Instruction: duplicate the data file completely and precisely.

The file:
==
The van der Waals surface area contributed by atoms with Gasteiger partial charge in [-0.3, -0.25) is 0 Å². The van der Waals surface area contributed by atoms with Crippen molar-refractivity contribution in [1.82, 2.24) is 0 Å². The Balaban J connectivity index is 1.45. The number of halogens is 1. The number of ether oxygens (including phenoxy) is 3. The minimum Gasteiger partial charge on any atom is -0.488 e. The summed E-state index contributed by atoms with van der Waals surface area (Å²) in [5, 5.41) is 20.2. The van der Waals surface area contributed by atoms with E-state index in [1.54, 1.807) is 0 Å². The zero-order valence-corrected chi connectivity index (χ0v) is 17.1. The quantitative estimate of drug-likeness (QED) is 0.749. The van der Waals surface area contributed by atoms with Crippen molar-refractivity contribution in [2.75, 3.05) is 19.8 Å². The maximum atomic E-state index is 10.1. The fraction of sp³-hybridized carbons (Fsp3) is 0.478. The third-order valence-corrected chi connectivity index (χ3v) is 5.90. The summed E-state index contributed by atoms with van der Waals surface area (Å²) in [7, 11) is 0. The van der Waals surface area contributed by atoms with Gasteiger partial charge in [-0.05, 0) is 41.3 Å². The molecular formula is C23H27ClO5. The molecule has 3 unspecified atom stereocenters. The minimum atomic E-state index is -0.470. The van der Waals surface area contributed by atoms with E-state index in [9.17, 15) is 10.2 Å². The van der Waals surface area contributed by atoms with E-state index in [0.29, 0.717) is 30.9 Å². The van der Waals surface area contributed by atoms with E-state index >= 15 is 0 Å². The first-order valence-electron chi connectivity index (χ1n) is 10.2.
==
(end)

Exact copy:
The van der Waals surface area contributed by atoms with Gasteiger partial charge in [-0.3, -0.25) is 0 Å². The van der Waals surface area contributed by atoms with Crippen molar-refractivity contribution in [1.82, 2.24) is 0 Å². The Balaban J connectivity index is 1.45. The number of halogens is 1. The number of ether oxygens (including phenoxy) is 3. The minimum Gasteiger partial charge on any atom is -0.488 e. The summed E-state index contributed by atoms with van der Waals surface area (Å²) in [5, 5.41) is 20.2. The van der Waals surface area contributed by atoms with E-state index in [1.54, 1.807) is 0 Å². The zero-order valence-corrected chi connectivity index (χ0v) is 17.1. The quantitative estimate of drug-likeness (QED) is 0.749. The van der Waals surface area contributed by atoms with Crippen molar-refractivity contribution in [2.75, 3.05) is 19.8 Å². The maximum atomic E-state index is 10.1. The fraction of sp³-hybridized carbons (Fsp3) is 0.478. The third-order valence-corrected chi connectivity index (χ3v) is 5.90. The summed E-state index contributed by atoms with van der Waals surface area (Å²) in [7, 11) is 0. The van der Waals surface area contributed by atoms with Gasteiger partial charge in [-0.05, 0) is 41.3 Å². The molecular formula is C23H27ClO5. The molecule has 3 unspecified atom stereocenters. The minimum atomic E-state index is -0.470. The van der Waals surface area contributed by atoms with E-state index in [9.17, 15) is 10.2 Å². The van der Waals surface area contributed by atoms with E-state index in [0.29, 0.717) is 30.9 Å². The van der Waals surface area contributed by atoms with E-state index >= 15 is 0 Å². The first-order valence-electron chi connectivity index (χ1n) is 10.2.